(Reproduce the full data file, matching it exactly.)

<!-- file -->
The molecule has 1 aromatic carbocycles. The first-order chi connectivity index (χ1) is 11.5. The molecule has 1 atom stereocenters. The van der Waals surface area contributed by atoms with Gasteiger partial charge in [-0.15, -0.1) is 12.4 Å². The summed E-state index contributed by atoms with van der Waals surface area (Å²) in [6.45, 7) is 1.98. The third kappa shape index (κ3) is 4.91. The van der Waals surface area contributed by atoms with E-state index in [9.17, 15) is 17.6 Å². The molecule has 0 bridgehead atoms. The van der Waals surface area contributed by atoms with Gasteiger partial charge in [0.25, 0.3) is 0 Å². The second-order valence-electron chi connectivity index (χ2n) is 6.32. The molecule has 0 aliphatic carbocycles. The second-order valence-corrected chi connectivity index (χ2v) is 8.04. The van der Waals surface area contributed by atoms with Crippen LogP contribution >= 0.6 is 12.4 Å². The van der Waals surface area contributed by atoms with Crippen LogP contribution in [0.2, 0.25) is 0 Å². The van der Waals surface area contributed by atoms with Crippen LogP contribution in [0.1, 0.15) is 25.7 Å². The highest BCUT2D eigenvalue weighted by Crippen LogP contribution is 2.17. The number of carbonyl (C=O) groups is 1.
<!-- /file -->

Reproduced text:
The molecule has 1 aromatic carbocycles. The first-order chi connectivity index (χ1) is 11.5. The molecule has 1 atom stereocenters. The van der Waals surface area contributed by atoms with Gasteiger partial charge in [-0.15, -0.1) is 12.4 Å². The summed E-state index contributed by atoms with van der Waals surface area (Å²) in [6.45, 7) is 1.98. The third kappa shape index (κ3) is 4.91. The van der Waals surface area contributed by atoms with E-state index in [9.17, 15) is 17.6 Å². The molecule has 0 bridgehead atoms. The van der Waals surface area contributed by atoms with Gasteiger partial charge in [0.25, 0.3) is 0 Å². The second-order valence-electron chi connectivity index (χ2n) is 6.32. The molecule has 0 aliphatic carbocycles. The second-order valence-corrected chi connectivity index (χ2v) is 8.04. The van der Waals surface area contributed by atoms with Crippen LogP contribution >= 0.6 is 12.4 Å². The van der Waals surface area contributed by atoms with Crippen LogP contribution in [0.2, 0.25) is 0 Å². The van der Waals surface area contributed by atoms with Crippen LogP contribution in [0.1, 0.15) is 25.7 Å². The highest BCUT2D eigenvalue weighted by Crippen LogP contribution is 2.17. The number of carbonyl (C=O) groups is 1.